Security and Privacy in Mobile Information and Communication Systems. Third International ICST Conference, MobiSec 2011, Aalborg, Denmark, May 17-19, 2011, Revised Selected Papers

Research Article

Android Security Permissions – Can We Trust Them?

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  • @INPROCEEDINGS{10.1007/978-3-642-30244-2_4,
        author={Clemens Orthacker and Peter Teufl and Stefan Kraxberger and G\'{y}nther Lackner and Michael Gissing and Alexander Marsalek and Johannes Leibetseder and Oliver Prevenhueber},
        title={Android Security Permissions -- Can We Trust Them?},
        proceedings={Security and Privacy in Mobile Information and Communication Systems. Third International ICST Conference, MobiSec 2011, Aalborg, Denmark, May 17-19, 2011, Revised Selected Papers},
        proceedings_a={MOBISEC},
        year={2012},
        month={10},
        keywords={Android Market Security Permissions Android Malware Android Services Backdoors Permission Context Side Channels},
        doi={10.1007/978-3-642-30244-2_4}
    }
    
  • Clemens Orthacker
    Peter Teufl
    Stefan Kraxberger
    Günther Lackner
    Michael Gissing
    Alexander Marsalek
    Johannes Leibetseder
    Oliver Prevenhueber
    Year: 2012
    Android Security Permissions – Can We Trust Them?
    MOBISEC
    Springer
    DOI: 10.1007/978-3-642-30244-2_4
Clemens Orthacker1,*, Peter Teufl1,*, Stefan Kraxberger1,*, Günther Lackner1,*, Michael Gissing1, Alexander Marsalek1, Johannes Leibetseder1, Oliver Prevenhueber1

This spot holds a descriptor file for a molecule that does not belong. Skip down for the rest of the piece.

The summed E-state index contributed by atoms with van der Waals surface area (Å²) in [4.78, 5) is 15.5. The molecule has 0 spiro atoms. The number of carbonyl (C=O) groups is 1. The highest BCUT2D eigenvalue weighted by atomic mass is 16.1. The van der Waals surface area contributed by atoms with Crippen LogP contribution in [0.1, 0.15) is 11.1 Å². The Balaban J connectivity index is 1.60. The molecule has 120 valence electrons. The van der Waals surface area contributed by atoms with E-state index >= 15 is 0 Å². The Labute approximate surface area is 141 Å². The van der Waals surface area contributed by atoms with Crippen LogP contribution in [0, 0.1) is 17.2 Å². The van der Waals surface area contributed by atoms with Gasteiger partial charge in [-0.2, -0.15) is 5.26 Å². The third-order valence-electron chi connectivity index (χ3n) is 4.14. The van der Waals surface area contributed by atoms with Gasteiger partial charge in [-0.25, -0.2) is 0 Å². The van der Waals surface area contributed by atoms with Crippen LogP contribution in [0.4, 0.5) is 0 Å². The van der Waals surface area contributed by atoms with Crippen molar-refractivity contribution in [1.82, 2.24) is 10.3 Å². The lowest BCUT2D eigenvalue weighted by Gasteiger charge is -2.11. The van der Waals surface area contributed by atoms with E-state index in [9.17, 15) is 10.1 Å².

• 1: University of Technology Graz
*Contact email: clemens.orthacker@iaik.tugraz.at, peter.teufl@iaik.tugraz.at, stefan.kraxberger@iaik.tugraz.at, guenther.lackner@iaik.tugraz.at

Abstract

The popularity of the Android System in combination with the lax market approval process may attract the injection of malicious applications (apps) into the market. Android features a permission system allowing a user to review the permissions an app requests and grant or deny access to resources prior to installation. This system conveys a level of trust due to the fact that an app only has access to resources granted by the stated permissions. Thereby, not only the meaning of single permissions, but especially their combination plays an important role for understanding the possible implications. In this paper we present a method that circumvents the permission system by spreading permissions over two or more apps that communicate with each other via arbitrary communication channels. We discuss relevant details of the Android system, describe the permission spreading process, possible implications and countermeasures. Furthermore, we present three apps that demonstrate the problem and a possible detection method.